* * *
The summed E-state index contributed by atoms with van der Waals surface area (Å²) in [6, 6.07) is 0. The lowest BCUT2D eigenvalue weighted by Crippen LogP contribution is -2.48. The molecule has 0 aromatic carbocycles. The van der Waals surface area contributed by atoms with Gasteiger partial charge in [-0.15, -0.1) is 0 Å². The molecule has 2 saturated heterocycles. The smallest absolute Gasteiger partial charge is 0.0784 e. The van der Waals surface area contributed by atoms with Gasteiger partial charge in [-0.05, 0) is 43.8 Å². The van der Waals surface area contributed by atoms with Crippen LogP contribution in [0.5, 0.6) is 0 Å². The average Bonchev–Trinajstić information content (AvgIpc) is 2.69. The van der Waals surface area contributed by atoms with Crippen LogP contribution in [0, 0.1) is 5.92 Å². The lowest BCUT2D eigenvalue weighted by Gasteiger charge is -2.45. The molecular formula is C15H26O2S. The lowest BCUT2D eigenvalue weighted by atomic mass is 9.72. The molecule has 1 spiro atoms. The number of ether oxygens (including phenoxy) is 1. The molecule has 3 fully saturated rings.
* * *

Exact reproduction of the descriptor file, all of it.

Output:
The summed E-state index contributed by atoms with van der Waals surface area (Å²) in [6, 6.07) is 0. The lowest BCUT2D eigenvalue weighted by Crippen LogP contribution is -2.48. The molecule has 0 aromatic carbocycles. The van der Waals surface area contributed by atoms with Gasteiger partial charge in [-0.15, -0.1) is 0 Å². The molecule has 2 saturated heterocycles. The smallest absolute Gasteiger partial charge is 0.0784 e. The van der Waals surface area contributed by atoms with Gasteiger partial charge in [-0.05, 0) is 43.8 Å². The van der Waals surface area contributed by atoms with Crippen LogP contribution in [0.5, 0.6) is 0 Å². The average Bonchev–Trinajstić information content (AvgIpc) is 2.69. The van der Waals surface area contributed by atoms with Crippen LogP contribution in [0, 0.1) is 5.92 Å². The lowest BCUT2D eigenvalue weighted by Gasteiger charge is -2.45. The molecular formula is C15H26O2S. The lowest BCUT2D eigenvalue weighted by atomic mass is 9.72. The molecule has 1 spiro atoms. The number of ether oxygens (including phenoxy) is 1. The molecule has 3 fully saturated rings.